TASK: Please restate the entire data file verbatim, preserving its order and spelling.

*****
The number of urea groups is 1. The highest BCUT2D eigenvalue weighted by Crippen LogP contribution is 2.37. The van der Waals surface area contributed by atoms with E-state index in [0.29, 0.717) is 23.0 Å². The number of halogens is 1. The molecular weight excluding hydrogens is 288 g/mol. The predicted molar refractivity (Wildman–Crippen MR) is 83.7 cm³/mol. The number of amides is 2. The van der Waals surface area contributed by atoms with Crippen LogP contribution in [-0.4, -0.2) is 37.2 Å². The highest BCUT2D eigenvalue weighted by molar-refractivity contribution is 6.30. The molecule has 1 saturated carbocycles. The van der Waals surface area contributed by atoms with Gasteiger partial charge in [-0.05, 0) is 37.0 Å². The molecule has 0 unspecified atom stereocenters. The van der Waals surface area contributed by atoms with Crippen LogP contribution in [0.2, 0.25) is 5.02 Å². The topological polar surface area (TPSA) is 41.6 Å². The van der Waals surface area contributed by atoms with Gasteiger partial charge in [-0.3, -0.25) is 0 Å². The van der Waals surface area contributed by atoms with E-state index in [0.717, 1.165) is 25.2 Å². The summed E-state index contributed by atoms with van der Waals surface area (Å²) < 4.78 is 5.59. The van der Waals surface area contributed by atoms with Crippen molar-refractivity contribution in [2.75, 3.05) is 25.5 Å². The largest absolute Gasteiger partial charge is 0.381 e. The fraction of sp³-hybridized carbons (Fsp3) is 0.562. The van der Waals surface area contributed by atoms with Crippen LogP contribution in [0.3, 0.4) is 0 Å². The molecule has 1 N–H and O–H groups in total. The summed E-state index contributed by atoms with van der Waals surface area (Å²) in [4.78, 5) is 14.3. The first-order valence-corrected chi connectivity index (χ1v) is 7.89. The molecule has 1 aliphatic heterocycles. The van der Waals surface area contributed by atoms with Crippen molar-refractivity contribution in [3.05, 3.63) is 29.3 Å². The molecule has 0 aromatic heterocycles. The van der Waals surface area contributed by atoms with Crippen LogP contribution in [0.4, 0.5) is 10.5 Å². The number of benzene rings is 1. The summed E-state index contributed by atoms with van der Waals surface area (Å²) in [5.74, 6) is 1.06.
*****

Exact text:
The number of urea groups is 1. The highest BCUT2D eigenvalue weighted by Crippen LogP contribution is 2.37. The van der Waals surface area contributed by atoms with E-state index in [0.29, 0.717) is 23.0 Å². The number of halogens is 1. The molecular weight excluding hydrogens is 288 g/mol. The predicted molar refractivity (Wildman–Crippen MR) is 83.7 cm³/mol. The number of amides is 2. The van der Waals surface area contributed by atoms with Crippen LogP contribution in [-0.4, -0.2) is 37.2 Å². The highest BCUT2D eigenvalue weighted by molar-refractivity contribution is 6.30. The molecule has 1 saturated carbocycles. The van der Waals surface area contributed by atoms with Gasteiger partial charge in [-0.05, 0) is 37.0 Å². The molecule has 0 unspecified atom stereocenters. The van der Waals surface area contributed by atoms with Crippen LogP contribution in [0.2, 0.25) is 5.02 Å². The topological polar surface area (TPSA) is 41.6 Å². The van der Waals surface area contributed by atoms with Gasteiger partial charge in [-0.3, -0.25) is 0 Å². The van der Waals surface area contributed by atoms with E-state index in [0.717, 1.165) is 25.2 Å². The summed E-state index contributed by atoms with van der Waals surface area (Å²) < 4.78 is 5.59. The van der Waals surface area contributed by atoms with Crippen molar-refractivity contribution in [2.75, 3.05) is 25.5 Å². The largest absolute Gasteiger partial charge is 0.381 e. The fraction of sp³-hybridized carbons (Fsp3) is 0.562. The van der Waals surface area contributed by atoms with Crippen LogP contribution in [0.3, 0.4) is 0 Å². The molecule has 1 N–H and O–H groups in total. The summed E-state index contributed by atoms with van der Waals surface area (Å²) in [4.78, 5) is 14.3. The first-order valence-corrected chi connectivity index (χ1v) is 7.89. The molecule has 1 aliphatic heterocycles. The van der Waals surface area contributed by atoms with Crippen molar-refractivity contribution in [3.05, 3.63) is 29.3 Å². The molecule has 0 aromatic heterocycles. The van der Waals surface area contributed by atoms with Crippen LogP contribution in [0.4, 0.5) is 10.5 Å². The number of benzene rings is 1. The summed E-state index contributed by atoms with van der Waals surface area (Å²) in [5.74, 6) is 1.06.